ALLAPATTAH, Fla. – Civic Towers residents in Miami’s Allapattah neighborhood said their videos and photos show scattered garbage, mold, structural damage, and other maintenance problems — despite publicly financed investments to prevent homelessness.
Alex Diaz De La Portilla, the Miami Commissioner for District 1, said he has been in communication with the developers and he has requested that the city take action. He described the property owners as “irresponsible” and “greedy.”
The affordable housing community’s 196 units are at 1855 NW 15th Ave., and the 151 units for seniors are at 1400 NW 19th St. The U.S. Department of Housing and Urban Development lists the property as a participant of the Section 8 Project-Based Rental Assistance program.
Residents said pressure from the city’s enforcement officers prompted maintenance to address the outside garbage issue this week, but there continue to be waste disposal issues inside. The experience has been traumatic for some long-time residents.
Months after Civic Towers LLLP, an affiliate of California-based Redwood Housing Partner, purchased the property Hurricane Irma struck in 2017. There was a power outage, a lack of water, and structural damage. Some residents slept in cars and on the streets. Residents said the water intrusion worsened the mold issues.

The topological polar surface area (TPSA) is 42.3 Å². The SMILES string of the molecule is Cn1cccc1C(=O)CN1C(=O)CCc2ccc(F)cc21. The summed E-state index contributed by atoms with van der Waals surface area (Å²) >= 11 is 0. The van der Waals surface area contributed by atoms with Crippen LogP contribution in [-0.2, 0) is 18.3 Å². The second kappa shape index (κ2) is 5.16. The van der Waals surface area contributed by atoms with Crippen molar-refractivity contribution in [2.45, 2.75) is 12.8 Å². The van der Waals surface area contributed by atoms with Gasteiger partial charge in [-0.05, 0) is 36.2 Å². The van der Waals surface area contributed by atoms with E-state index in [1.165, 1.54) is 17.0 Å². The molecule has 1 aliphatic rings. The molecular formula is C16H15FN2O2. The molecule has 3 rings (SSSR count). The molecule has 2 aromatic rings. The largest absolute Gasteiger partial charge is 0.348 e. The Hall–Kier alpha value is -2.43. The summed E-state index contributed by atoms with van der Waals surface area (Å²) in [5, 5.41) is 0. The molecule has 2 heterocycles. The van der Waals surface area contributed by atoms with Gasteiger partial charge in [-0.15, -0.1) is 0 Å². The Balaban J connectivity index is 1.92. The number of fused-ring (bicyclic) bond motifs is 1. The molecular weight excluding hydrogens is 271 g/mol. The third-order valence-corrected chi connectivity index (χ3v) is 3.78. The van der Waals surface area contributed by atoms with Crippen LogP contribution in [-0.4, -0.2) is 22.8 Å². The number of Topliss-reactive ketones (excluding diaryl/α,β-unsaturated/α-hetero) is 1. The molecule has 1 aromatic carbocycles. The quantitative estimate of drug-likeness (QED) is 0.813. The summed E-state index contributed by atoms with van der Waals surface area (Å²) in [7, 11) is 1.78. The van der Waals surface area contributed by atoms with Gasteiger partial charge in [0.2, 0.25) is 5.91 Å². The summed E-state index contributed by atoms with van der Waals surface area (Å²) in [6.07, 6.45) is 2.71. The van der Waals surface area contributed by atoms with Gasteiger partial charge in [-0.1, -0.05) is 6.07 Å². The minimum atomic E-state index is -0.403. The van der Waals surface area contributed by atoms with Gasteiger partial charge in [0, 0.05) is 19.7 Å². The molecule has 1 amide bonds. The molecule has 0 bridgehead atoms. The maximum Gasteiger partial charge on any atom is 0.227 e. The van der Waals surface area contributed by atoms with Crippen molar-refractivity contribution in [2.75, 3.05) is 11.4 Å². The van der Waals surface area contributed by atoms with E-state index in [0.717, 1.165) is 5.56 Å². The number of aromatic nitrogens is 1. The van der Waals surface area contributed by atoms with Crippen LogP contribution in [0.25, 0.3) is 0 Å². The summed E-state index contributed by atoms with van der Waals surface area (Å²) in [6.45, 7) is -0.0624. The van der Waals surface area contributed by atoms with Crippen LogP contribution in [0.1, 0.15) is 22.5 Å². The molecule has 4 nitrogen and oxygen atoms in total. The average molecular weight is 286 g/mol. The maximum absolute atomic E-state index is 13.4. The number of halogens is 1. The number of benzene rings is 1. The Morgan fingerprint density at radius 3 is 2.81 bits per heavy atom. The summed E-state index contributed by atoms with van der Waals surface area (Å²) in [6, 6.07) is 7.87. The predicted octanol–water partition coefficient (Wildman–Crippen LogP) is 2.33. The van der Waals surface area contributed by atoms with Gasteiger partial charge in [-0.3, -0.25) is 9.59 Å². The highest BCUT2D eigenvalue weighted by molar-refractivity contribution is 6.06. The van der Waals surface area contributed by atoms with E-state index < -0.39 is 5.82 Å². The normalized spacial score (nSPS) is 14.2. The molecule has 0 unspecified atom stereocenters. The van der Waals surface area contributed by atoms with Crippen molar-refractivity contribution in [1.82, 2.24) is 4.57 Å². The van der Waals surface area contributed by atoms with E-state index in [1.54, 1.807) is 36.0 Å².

In December 2018, residents began to return and a grand-opening ceremony was held in April 2019. HUD reported it as a good story. Before the ceremony, an audit from the HUD Office of Inspector General of Civic Towers, LLLP, and Civic Towers Senior, LLLP, found there was a “potential duplication of benefits” with housing assistance payments between HUD and the Federal Emergency Management Agency.
The inspector general found “the owners generally corrected its [housing assistance payment] to address duplicated benefits ... the owners lacked adequate policies and procedures to fully track displaced tenants and ensure accurate billing to HUD and failed to provide adequate oversight of its contractors ... Failing to address these conditions could put future HUD funds at risk.”
There were $43 million in tax credits to renovate it, yet there are liens from workers who are claiming they haven’t been paid. They are also receiving public rent subsidies. The residents who need solutions said no one is getting back to them.